[Rec] 2 Review
Spanish shocker [Rec] was one of the horror highlights of recent years, and certainly the best in the current cycle of shaky-cam frighteners. Thankfully, Jaume Balaguéro and Paco Plaza don’t simply attempt to repeat the same trick the second time around. Drawing from a different set of genre influences, [Rec 2] is an inventive and surprising sequel, even if it can’t quite live up to its predecessor.
Picking up where the original left off, the film sees a swaggering SWAT team venturing into the sealed-off apartment building to search for survivors and contain the threat. Once there, they find the situation is far crazier than they anticipated as they’re confronted with ceiling-crawling zombie children and unstoppable Satanic forces.
Events during the first half of the movie are filtered through the helmet cameras of these soldiers (sometimes in split screen mode) as they edge around the corridors and darkened rooms of the Barcelona block. As we watch the team proceed – guns held in front of them, ready to blast away at zombies lurching from shadowy corners – the film comes to resemble a first person shooter videogame. That isn’t actually a criticism though. Like the best survival horror games, this is tense, exciting stuff, and the directors are canny enough to switch to events elsewhere before things become repetitive.
Around the halfway mark, the film introduces a trio of teenagers who foolishly decide to sneak into the building to film what’s going on. Naturally, they’re horrified at what they find – and the snipers positioned outside prove almost as lethal as the undead hordes…
Balaguéro and Plaza smartly take the setting and themes from the first film and add to it, opening up unseen areas of the apartment (hidden rooms, crawlspaces, underground sewers) and expanding on the mythology. While there are plenty of nods to Romero (especially one shot of zombies clawing through a bathroom door), the directing duo also draw on Aliens (another horror sequel which cleverly expanded on a masterful original) and The Exorcist. Some fans of the original may not like the way the movie ramps up the supernatural elements, but it allows the filmmakers to offer up a fresh reserve of scare tactics.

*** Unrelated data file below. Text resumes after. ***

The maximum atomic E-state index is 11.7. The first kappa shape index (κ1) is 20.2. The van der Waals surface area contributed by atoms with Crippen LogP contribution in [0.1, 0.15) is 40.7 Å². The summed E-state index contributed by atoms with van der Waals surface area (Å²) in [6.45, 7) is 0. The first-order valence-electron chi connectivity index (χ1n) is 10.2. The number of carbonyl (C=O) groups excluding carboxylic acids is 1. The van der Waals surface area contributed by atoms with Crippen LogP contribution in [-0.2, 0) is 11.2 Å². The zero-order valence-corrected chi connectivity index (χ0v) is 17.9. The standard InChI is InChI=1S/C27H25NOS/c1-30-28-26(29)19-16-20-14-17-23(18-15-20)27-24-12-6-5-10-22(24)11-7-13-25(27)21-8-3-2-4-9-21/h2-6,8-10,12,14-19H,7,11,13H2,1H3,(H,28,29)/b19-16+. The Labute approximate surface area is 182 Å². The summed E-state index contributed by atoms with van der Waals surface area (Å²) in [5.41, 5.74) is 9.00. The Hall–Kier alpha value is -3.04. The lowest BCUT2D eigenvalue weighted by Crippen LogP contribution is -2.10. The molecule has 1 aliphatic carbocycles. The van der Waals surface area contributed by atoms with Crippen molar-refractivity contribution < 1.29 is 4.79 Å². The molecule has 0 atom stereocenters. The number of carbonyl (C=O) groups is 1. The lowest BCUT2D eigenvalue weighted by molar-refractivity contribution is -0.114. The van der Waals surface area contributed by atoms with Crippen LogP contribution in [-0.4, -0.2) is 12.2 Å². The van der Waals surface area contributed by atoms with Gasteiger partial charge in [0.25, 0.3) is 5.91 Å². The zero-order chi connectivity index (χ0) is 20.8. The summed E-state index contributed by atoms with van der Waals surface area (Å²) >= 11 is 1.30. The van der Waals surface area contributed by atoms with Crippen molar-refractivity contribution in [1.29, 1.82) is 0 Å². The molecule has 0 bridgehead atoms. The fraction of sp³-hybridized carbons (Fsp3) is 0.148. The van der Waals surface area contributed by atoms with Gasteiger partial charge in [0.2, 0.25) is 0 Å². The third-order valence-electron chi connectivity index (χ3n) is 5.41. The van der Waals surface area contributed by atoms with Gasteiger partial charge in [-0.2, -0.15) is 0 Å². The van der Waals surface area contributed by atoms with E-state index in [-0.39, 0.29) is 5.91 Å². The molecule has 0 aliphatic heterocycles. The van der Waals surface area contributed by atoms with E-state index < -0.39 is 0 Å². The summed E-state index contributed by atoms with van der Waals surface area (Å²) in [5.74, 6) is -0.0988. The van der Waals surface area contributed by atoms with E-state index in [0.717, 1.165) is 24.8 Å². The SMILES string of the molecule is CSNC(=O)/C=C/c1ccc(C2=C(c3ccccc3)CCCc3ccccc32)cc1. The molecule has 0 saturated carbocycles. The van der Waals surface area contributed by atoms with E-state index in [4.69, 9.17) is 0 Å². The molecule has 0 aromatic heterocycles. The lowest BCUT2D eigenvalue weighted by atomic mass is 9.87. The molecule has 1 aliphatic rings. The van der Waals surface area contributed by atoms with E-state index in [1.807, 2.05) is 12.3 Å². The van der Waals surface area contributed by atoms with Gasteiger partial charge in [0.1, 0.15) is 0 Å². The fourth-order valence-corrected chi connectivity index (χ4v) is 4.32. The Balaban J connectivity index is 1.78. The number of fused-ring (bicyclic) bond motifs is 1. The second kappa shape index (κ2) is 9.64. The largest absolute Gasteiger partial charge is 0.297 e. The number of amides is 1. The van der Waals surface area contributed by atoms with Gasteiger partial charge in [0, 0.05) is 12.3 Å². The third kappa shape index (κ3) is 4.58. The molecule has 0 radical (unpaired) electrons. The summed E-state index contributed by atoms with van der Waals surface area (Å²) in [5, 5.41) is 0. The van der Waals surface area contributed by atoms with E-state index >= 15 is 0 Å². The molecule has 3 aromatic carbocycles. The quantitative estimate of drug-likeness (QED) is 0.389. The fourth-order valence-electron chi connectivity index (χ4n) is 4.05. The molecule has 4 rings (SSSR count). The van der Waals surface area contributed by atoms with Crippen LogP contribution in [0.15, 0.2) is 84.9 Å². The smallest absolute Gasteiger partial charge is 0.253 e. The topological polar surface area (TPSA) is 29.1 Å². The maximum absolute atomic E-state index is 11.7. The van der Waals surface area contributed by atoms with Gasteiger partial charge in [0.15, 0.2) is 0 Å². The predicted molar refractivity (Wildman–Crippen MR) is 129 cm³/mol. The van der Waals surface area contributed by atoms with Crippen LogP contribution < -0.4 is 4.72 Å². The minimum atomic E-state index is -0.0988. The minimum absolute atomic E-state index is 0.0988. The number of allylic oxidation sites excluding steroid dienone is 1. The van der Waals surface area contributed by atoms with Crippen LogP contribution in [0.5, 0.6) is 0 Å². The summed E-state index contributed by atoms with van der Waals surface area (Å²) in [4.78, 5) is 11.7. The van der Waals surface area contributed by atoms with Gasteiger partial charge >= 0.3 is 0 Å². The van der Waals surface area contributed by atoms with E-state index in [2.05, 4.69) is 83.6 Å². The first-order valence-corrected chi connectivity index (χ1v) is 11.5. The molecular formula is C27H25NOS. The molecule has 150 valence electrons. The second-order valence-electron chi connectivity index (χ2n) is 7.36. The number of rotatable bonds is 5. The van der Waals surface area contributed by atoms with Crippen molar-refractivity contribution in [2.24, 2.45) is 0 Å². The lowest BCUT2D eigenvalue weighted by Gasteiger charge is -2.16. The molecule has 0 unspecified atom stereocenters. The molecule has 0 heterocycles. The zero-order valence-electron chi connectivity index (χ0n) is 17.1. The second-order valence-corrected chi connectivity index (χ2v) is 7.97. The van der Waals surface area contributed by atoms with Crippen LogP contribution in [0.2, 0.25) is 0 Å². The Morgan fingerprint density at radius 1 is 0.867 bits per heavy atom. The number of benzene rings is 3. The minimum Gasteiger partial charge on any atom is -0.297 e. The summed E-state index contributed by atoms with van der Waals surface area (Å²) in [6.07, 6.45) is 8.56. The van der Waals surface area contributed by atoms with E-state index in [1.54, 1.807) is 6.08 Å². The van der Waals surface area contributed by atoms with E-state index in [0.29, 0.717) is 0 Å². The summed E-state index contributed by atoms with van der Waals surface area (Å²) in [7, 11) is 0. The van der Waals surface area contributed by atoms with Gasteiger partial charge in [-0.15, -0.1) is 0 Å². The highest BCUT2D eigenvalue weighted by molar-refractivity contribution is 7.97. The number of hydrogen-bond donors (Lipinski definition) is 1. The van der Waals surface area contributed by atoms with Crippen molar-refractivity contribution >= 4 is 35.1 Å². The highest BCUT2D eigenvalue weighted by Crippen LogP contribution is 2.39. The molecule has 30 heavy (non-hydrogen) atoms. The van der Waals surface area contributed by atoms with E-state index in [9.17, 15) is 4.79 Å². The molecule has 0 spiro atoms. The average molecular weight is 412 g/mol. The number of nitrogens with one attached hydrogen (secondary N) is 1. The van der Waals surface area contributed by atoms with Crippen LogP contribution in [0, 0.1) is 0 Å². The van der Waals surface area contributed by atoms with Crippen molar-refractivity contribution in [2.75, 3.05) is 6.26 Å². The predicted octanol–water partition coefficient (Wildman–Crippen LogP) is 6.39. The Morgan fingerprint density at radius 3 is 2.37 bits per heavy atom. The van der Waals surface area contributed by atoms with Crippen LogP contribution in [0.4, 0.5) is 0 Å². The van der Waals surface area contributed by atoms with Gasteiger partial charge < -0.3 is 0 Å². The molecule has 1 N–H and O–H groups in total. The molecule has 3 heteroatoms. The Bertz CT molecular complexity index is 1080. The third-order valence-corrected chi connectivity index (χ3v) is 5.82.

What the sequel lacks is the original’s strong, sympathetic central protagonist. Manuela Velaso’s anchorwoman does actually make a brief reappearance here, but for the majority of the running time the action is squarely focused on the interchangeable soldiers, a sullen priest and the faintly irritating teens. This multi-character approach does add variety, but it’s a shame everyone’s so one-dimensional. And like the original, you have to seriously suspend your disbelief that anyone would really keep filming in such extreme circumstances.
Mind you, Balaguéro and Plaza keep things moving so fast it almost doesn’t matter. From the slow-building opening scenes to the later night-vision surprises, the tension barely lets up, and the directors manage to squeeze in some terrific set-pieces along the way (zombie confessions! Death by rocket!).
Unlike many lesser horror movies they manage to maintain the scares without the use of any non-diegetic music. In contrast to recent fear flicks Shelter and The Descent Part II, which were far too reliant on the soundtrack for their shocks, the only background sounds you get here are the whir of the camera or the low roar of overhead helicopters. The make-up and effects work also impress; presumably CGI was used in some sequences, but it’s so subtle you’d be hard-pushed to notice.
[Rec 2] isn’t perfect, but in an era of by-rote walking dead atrocities, Balaguéro and Plaza have once again delivered an inventive twist on the genre. Let’s hope they manage to pull off a third instalment…
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